“We’ve had great participation so far from residents,” Nagawiecki said. “They’ve been following the rules very well and we’ve had high participation levels. So I just want to thank those residents who have been participating and encourage others to get involved.”

    Residents can drop of glass bottles or jars of any color at yellow glass recycling bins located at the Eco Station, Sullivan Field Recycling Center (across from the high school) and the Overlook Park Convenience Center.

    The glass is then reduced to 3/8th-inch and smaller pebbles (called cullets) in the county’s new pulverizer. The cullets are free to residents at the Eco Station, for use in landscaping or to mix with dirt or compost to aerate the soil. Artists can also use the cullets in more creative projects.

  • Pueblo exerts land rights

    If you like to hike, shoot or off-road in Guaje or Rendija canyon, you need to do two things before you head out next time.

    Respect the fence and do some homework as to where you can go and where you can’t. Recently, members of San Ildefonso Pueblo have been busy asserting their rights to U.S. Forest Service and U.S. Department of Energy lands that were officially transferred to the pueblo in 2005 through the Pueblo de San Ildefonso Claims Settlement Act. According to the Settlement act, about 7,000 acres have been transferred to the pueblo.

    “It’s changed the boundaries of the National Forest significantly,” Los Alamos Police Chief Wayne Torpy said of the act at a recent press conference. “The pueblo is in the process of fencing off some these lands that were acquired through the land transfers.”

    He also said access to National Forest lands is still available to all and that there are legal access points available.

    However, the days of going off the main roads in Guaje or Rendija Canyon to get in a little target practice are pretty much over, as members of the pueblo are busy putting up a barbed wire fence along both sides of most of the main roads leading into the canyons.

  • Toppers earn 2-4A title with win on road

    The Los Alamos Hilltopper volleyball team clinched its fifth straight District 2-4A regular season championship with its win Saturday night.
    Los Alamos, playing on the road at Española Valley, earned a 3-1 victory over the Sundevils to grab the district regular season title, the No. 1 seed for the upcoming district tournament and, most importantly, secure a berth in the Class 4A playoffs next month.
    The Sundevils and the Hilltoppers played a back-and-forth contest Oct. 10 that could’ve gone to either team, but the Hilltoppers came back from a 2-1 deficit to win in five sets.
    Saturday, however, Los Alamos picked up a 25-13 win in the first set and, following a second set 25-22 Española Valley victory, Los Alamos won 25-17 and 25-20 to close out the contest.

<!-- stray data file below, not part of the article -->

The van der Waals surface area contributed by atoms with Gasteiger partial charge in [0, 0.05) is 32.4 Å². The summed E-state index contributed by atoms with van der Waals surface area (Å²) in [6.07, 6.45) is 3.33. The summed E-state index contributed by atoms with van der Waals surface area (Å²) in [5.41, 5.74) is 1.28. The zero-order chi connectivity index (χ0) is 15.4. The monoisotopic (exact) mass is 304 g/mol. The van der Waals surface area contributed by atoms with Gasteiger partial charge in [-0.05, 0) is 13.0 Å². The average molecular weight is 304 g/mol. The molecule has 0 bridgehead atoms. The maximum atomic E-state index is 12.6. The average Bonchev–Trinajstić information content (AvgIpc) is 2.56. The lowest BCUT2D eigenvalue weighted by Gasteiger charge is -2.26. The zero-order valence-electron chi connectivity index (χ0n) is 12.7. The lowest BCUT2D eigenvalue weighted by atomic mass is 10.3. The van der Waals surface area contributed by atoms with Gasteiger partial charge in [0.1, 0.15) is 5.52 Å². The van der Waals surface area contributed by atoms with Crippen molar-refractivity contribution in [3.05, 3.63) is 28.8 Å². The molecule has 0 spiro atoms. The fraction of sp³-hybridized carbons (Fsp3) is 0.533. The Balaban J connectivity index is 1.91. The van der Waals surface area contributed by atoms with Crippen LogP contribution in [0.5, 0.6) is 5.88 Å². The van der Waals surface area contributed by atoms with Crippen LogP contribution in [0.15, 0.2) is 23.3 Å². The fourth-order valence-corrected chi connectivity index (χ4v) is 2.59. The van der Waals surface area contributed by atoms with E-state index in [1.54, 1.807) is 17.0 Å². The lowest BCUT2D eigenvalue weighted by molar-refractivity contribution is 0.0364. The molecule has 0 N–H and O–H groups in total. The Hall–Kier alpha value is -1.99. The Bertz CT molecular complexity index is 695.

The Hilltoppers (12-6 overall, 6-1 in 2-4A) finish off district play Wednesday at home. They will face Capital for Senior Night before taking on St. Michael’s Thursday, a make-up game from early September that was rescheduled due to a leaky gymnasium roof.
    Against Española Valley, Los Alamos had its offensive guns firing, led by freshman outside hitter Brianna Montaño, who collected 20 spike kills, nearly half the team’s total for the night.

  • Voter suppression in N.M.

    About a month ago news broke that a group of New Mexico Republican functionaries had undertaken training sessions for poll challengers who were being equipped, as the online journal Salon.com put it, “with false information about election law that could be used to suppress voting rights” at the Nov. 6 election.
    It’s a disturbing story of some dubious political shenanigans right here.
    Seems the group even created its very own “poll challenger guide,” whereby its trainee-challengers could discover ways to make voters show their IDs at their polling places and to vote by provisional ballots, contrary to state law.
    The skullduggery was revealed in an undercover video recorded by the non-profit organization ProgressNow NM at a Sept. 26 official training session conducted in Albuquerque. The training session was reportedly conducted by Tea Party activist Pat Morlen who is the Sandoval County GOP vice chairperson.Within a week or so, state Attorney General Gary King announced that his office was investigating the affair and “exploring available sanctions against those found guilty of voter suppression tactics.”
    “I will not tolerate voter suppression efforts by anyone, period!” King said.

  • Hazardous release sickens 200 near El Paso

    SANTA TERESA, N.M. (AP) — New Mexico authorities say an unknown hazardous material release sickened about 200 people near the Mexican border just northwest of El Paso, Texas.

    A one-mile area surrounding the industrial park and border crossing at Santa Teresa was evacuated for a few hours Tuesday, and the nearby airport was closed.

    By Tuesday afternoon, only the industrial park remained off-limits as hazmat crews took samples to determine what made the people sick.

    Authorities say investigation initially centered at the FoamEx plant on the industrial park campus, but now is expanding to other areas in the park.